In order to discern which factors most prominently predict rule-based generalization a multiple linear regression was conducted. Given that some previous work suggests an influence of training performance (Shanks and Darby, 1998), terminal discrimination accuracy was entered in the model first. Thereafter, RSPM score, SQ-R score and visual processing score were entered into the model simultaneously.
The models without and with RSPM, SQ-R, and visual processing score both predict the percentage of rule-based generalization responses to a statistically significant degree, = 0.12, F1(1, 58) = 7.79, p1 < 0.01, = 0.17, F2(4, 55) = 2.89, p2 = 0.03. The change in R2 which was not significant, = 0.06, F(3, 55) = 1.23, p = 0.31, and only terminal accuracy seemed to contribute significantly to the prediction of generalization performance in either model (see Table 4). Bayesian analysis provides substantial evidence in favor of the alternative model over the null model for both the model that contains terminal accuracy only (BF10 = 6.18) and the model that contains terminal accuracy and RSPM score (BF10 = 4.67; see Table 5). We also calculated the Bayes factor for each model relative to the full model BFmf, which is given by BFmf = BFm0/BFf0 (Rouder and Morey, 2012). The model with the greatest evidence relative to the full model is the model with only terminal accuracy as a predictor (see Table 5).
Table 5. Results of Bayesian linear regression with terminal accuracy, RSPM score, SQ-R score, and visual processing score as predictors.
In accordance with earlier studies (Wills et al., 2011b; Maes et al., 2015; see further analysis reported in Wills, 2014), we observed that about half of the participants exhibited rule-based generalization whereas the other half exhibited feature-based generalization after simultaneous negative and positive patterning training. Notwithstanding that exploratory results indicate that the acquisition pattern for the initial training stimuli did not differ between rule-based and non-rule-based generalizers. Further, a statistically-significant correlation between intelligence and rule-based generalization was observed (using a standard null-hypothesis methodology). Most importantly, visual processing was not correlated with patterning discrimination or rule-based generalization.
To some extent, individual differences in generalization performance observed in the current experiment may be the simple consequence of differences in the extent to which the various relations presented during training have been learned; humans will exhibit more accurate generalization if they have acquired the relations from which to generalize more firmly. However, even under conditions of high terminal accuracy (at least 89% correct), considerable individual variability was observed, with about half of the participants not generalizing according to the rule of opposites. Moreover, the regression model that included terminal accuracy as a predictor was able to explain only 12% of the variance observed in percentage of rule-based generalization responses. Those results support the idea that although differences in initial patterning performance exist, those differences cannot fully account for the observed differences in generalization performance. The capacity to learn the rule of opposites and the tendency to apply this rule to new stimuli might further contribute to the variation in generalization responses. The absence of a difference in acquisition pattern between rule-based generalizers and non-rule-based generalizers suggests that the latter factor (differences in application tendency) plays a role in determining generalization performance, although future research should confirm this.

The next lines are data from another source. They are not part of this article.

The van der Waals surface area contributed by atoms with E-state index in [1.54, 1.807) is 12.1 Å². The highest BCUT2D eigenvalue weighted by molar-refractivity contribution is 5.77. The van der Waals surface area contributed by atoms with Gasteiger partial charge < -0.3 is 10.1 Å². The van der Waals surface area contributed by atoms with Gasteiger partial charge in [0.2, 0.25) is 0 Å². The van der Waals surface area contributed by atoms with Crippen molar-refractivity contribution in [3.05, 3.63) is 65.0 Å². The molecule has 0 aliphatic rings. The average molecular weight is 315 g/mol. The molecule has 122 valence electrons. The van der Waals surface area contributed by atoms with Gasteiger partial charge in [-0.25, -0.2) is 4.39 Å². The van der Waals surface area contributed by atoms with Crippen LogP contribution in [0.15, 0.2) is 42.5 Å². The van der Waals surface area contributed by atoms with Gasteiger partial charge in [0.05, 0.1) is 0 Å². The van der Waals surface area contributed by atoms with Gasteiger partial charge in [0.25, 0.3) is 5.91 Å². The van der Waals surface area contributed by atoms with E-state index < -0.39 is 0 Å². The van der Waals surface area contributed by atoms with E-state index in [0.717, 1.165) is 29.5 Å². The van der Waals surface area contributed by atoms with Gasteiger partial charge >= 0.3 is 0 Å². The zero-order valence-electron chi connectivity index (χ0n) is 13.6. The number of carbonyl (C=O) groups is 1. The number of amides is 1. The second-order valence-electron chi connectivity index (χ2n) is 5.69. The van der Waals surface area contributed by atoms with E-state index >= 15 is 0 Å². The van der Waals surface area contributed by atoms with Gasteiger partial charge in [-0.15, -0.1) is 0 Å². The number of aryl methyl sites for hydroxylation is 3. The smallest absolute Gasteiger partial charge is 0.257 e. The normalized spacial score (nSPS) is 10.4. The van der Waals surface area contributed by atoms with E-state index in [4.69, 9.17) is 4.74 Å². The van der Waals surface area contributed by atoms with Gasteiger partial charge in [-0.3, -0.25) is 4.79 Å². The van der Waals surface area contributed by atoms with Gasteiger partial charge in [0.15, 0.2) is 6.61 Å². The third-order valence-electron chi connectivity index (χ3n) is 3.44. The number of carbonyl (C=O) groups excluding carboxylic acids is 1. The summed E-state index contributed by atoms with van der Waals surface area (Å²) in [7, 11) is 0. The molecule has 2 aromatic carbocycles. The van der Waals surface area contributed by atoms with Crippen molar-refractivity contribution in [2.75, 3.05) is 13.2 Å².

The question raised here is whether certain cognitive factors correlate with the interindividual variance in generalization style. The first factor taken into consideration was intelligence. A correlation between RSPM scores and speed of learning was observed in the rule-based group (although Bayesian statistics was inconclusive), suggesting that fluid intelligence determines how fast people pick up on patterning rules. However, the results regarding the relation between fluid intelligence and generalization are more equivocal. While the results of null hypothesis significance testing suggest a correlation between RSPM scores and the percentage of rule-based generalization responses, Bayesian analysis is indecisive. Further, RSPM scores did not seem to predict the percentage of rule-based generalization responses above and beyond terminal training accuracy in the multiple linear regression analysis. The lack of a clear relation with intelligence might seem surprising given previous findings (see Section Introduction). One possible limitation of the current study is that we used the Raven Standard Progressive Matrices test, whereas in previous studies in which a correlation with fluid intelligence was observed, the Raven Advanced Progressive Matrices test was used (Winman et al., 2005; McDaniel et al., 2014; Little and McDaniel, 2015); the latter might be more appropriate in a sample mainly consisting of university students. However, evidence from previous studies does not in fact yield a very clear picture. The relation between intelligence and generalization style observed in function-learning and categorization tasks might have been inflated due to the complexity of the tasks employed. Even so, McDaniel et al. (2014) observed a correlation between intelligence and generalization style in one of three function-learning tasks only (N1 = 62, N2 = 76, N3 = 37). When the data of the three experiments were pooled, a weak overall correlation (r = 0.23) was obtained. From the work of Winman and colleagues it is unclear whether we should expect a correlation between intelligence and terminal accuracy or between intelligence and generalization style.